An Artificial Immune Algorithm for a Closed-Loop Supply Chain Network Design Problem with Different Delivery Paths

An Artificial Immune Algorithm for a Closed-Loop Supply Chain Network Design Problem with Different Delivery Paths

Ehsan Yadegari (Department of Industrial Management, Shahid Beheshti University, Tehran, Iran), Mostafa Ekhtiari (Department of Industrial Management, Shahid Beheshti University, Tehran, Iran), Mostafa Zandieh (Department of Industrial Management, Shahid Beheshti University, Tehran, Iran) and Akbar Alem-Tabriz (Department of Industrial Management, Shahid Beheshti University, Tehran, Iran)
Copyright: © 2014 |Pages: 20
DOI: 10.4018/ijsds.2014070102
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Abstract

The concern about customer satisfaction and transportation cost in the business environment has spurred an interest in designing a flexible logistics network. This paper proposes a multi-delivery path closed-loop supply chain network to find not only the most cost efficient network design but also the best path to deliver the products to customers. To tackle with such an NP-hard problem an Artificial Immune Algorithm (AIA) is modified. To show the efficiency and accuracy of the proposed method numerical experiments are conducted. Consequently, the computational results validate the quality of the proposed approach by comparing them with those of obtained with exact methods.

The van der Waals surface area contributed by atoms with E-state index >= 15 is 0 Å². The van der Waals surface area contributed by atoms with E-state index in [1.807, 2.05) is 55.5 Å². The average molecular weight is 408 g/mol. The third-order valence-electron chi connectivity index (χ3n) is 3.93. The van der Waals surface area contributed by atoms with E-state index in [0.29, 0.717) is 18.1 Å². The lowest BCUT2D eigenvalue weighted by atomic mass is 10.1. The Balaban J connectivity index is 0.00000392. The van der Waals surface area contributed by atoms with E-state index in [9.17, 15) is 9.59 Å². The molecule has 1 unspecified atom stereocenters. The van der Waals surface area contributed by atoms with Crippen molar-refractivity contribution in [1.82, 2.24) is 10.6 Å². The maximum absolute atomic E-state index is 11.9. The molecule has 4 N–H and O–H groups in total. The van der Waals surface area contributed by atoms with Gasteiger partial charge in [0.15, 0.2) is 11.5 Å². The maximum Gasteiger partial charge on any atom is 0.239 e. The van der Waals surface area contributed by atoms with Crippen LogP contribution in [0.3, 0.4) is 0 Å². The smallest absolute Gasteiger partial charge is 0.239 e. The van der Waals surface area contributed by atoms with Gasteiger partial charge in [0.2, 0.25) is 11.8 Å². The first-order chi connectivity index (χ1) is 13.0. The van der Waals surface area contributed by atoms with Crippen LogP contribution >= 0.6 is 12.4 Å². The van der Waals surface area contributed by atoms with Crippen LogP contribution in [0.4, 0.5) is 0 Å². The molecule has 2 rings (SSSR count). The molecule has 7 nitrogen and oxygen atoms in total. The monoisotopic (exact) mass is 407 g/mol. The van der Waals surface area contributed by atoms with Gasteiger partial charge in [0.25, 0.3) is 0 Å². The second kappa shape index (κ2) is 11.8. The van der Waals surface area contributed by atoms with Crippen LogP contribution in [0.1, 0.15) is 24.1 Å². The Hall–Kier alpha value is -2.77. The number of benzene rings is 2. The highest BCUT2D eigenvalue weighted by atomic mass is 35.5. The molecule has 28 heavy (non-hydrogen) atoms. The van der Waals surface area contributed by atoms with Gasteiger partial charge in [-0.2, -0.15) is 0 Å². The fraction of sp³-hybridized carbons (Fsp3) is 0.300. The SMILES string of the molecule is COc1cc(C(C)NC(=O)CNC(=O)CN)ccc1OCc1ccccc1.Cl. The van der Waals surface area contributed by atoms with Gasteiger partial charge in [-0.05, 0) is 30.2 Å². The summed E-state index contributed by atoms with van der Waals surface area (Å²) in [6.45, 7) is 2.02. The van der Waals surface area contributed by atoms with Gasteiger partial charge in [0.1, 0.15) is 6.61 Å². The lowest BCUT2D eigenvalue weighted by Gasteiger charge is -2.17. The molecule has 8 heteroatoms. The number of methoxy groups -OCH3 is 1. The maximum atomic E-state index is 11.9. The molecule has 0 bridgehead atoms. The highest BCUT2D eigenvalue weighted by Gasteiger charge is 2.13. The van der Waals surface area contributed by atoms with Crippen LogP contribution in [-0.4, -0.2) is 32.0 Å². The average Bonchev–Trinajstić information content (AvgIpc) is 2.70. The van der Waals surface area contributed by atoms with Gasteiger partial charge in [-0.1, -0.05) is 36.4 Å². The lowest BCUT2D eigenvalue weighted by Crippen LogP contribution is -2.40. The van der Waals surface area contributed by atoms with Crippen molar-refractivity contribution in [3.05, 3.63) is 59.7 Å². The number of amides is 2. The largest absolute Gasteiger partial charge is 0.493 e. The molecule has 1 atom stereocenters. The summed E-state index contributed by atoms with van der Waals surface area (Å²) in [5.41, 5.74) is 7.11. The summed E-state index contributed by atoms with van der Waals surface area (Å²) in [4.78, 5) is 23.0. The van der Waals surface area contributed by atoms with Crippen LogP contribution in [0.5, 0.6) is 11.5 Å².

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Literature Review

In this section, we relate our work with the existing literature by discussing the features comprised by the new model we propose in Section 3. In particular, we analyze the extent to which such features have been addressed in the literature.

Integrated forward and reverse logistics refers to all those activities associated with the transformation and the flows of goods and services with their information from the sources of the materials to the end users. (Dullaert, Bräysy, Goetschalckx, Raa, & Center, 2007) give a general review of the supply chain design models to support the development of richer supply chain models, capable of taking into account all logistics costs. These models range from simple un-capacitated facility location models to complex capacitated multi-objective models aimed at determining the cost minimizing or profit maximizing system design.

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